|Year : 2022 | Volume
| Issue : 3 | Page : 495-497
Technical note: “Shoe-heel design” for custom-made miniplates. A new design for an easier screwing on the proximal segments in guided bilateral sagittal split osteotomies
Private Practice, 19 rue de Téhéran, 75008 Paris, France
|Date of Submission||04-Mar-2022|
|Date of Acceptance||23-May-2021|
|Date of Web Publication||10-Dec-2022|
Dr. Benoit Philippe
Private Practice, 19 rue de Téhéran - 75008 Paris
Source of Support: None, Conflict of Interest: None
|How to cite this article:|
Philippe B. Technical note: “Shoe-heel design” for custom-made miniplates. A new design for an easier screwing on the proximal segments in guided bilateral sagittal split osteotomies. Natl J Maxillofac Surg 2022;13:495-7
|How to cite this URL:|
Philippe B. Technical note: “Shoe-heel design” for custom-made miniplates. A new design for an easier screwing on the proximal segments in guided bilateral sagittal split osteotomies. Natl J Maxillofac Surg [serial online] 2022 [cited 2023 Jan 26];13:495-7. Available from: https://www.njms.in/text.asp?2022/13/3/495/363070
The placement of the osteosynthesis screws in the proximal end of the plate during Bilateral Sagittal Split Osteotomies (BSSOs) may be difficult to carry out transorally owing to the obliquity of the path of insertion of the instruments against the bone surface.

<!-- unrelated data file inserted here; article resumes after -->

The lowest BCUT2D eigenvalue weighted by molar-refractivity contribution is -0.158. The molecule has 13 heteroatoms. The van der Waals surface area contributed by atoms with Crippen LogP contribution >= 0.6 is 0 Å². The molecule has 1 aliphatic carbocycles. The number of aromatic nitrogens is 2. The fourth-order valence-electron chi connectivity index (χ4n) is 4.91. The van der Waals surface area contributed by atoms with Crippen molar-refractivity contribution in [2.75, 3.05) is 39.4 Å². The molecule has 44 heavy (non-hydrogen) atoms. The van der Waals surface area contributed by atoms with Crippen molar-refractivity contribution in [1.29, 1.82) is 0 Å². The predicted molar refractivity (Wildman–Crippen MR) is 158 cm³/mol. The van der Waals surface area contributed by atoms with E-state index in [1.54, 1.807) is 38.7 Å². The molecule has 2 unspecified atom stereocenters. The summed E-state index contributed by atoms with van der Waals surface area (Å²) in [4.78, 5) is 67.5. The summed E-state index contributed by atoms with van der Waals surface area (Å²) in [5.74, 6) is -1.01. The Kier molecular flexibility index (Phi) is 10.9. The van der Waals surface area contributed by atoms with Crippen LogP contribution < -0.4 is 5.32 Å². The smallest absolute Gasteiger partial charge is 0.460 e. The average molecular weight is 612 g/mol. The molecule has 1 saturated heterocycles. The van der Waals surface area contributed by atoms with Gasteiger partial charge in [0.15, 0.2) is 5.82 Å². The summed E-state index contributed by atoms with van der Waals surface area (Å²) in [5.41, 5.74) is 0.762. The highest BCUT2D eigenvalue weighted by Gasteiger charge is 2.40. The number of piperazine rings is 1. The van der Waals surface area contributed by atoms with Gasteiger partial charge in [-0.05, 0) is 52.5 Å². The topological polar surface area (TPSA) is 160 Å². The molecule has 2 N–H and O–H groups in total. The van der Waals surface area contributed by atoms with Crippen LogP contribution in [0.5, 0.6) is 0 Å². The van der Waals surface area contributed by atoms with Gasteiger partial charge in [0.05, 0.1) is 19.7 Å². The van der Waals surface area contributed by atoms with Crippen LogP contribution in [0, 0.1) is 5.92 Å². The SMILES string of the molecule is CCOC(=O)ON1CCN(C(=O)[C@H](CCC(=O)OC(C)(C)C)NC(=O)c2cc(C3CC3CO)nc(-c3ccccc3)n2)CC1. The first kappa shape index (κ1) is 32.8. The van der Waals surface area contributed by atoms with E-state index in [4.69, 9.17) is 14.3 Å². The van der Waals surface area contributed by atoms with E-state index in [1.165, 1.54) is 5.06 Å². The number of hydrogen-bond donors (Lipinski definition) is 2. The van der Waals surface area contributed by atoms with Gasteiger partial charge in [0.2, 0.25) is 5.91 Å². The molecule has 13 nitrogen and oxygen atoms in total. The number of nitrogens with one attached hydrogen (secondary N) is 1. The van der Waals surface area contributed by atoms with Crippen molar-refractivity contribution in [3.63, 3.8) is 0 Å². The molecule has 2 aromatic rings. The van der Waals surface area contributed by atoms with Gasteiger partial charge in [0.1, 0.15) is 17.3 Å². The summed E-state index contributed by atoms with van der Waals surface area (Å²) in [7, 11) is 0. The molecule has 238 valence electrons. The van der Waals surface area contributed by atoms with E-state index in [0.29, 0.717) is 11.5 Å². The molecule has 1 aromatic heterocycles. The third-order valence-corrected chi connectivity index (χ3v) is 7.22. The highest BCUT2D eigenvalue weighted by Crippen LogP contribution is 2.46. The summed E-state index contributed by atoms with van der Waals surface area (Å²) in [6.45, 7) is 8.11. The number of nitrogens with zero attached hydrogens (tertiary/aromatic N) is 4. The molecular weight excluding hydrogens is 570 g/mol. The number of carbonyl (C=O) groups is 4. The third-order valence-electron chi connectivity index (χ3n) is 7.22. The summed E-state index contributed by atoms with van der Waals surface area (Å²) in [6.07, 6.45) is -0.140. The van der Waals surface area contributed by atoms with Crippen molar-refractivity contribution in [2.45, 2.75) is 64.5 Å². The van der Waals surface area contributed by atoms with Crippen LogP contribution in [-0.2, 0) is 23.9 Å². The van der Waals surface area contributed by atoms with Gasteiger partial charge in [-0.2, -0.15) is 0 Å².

Despite muscular relaxation obtained by general anesthesia, soft tissues often prevent trans-oral screwing to the bone surface. The screws do not engage in the holes reserved in the miniplates and they slide away from the bone during trans-oral procedure.
Because computer aided desing - computer aided manufacturing technology enables the design and manufacture of custom-made plates,, the use of a “shoe-heel design” for the plates improves transoral access to the screw holes on the plate at the proximal segment by incorporating an oblique angle facilitating screw placement from a transoral approach [Figure 1] and [Figure 2]. This improves the accessibility and guidance during screw placement.
|Figure 1: “Shoe Heel Design” facilitates oblique screwing. View from below|
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Due to increased thickness, the screw holes present an obliquity and increased length. These plates present a deeper counter sink which enables the screw to be entirely incorporated within the plate design.
The geometrical data of our latest eighteen guided BSSO plates use this new configuration. They were compared to the data of eighteen previous guided BSSOs using the former design. The geometrical comparisons were realised from STL files.
Each custom-made plate has four screw holes for the osteosynthesis of the proximal segment [Figure 2] and [Figure 3]. Consequently, the data of 144 posterior screw cylinders of 36 “new design” plates were compared to the data of 144 posterior screw holes of 36 “former design” plates.
|Figure 3: Per-operatory view. The positioning of the custom made BSSO plate is passive. Note the increased thickness opposite the posterior-inferior part of the proximal screw hole|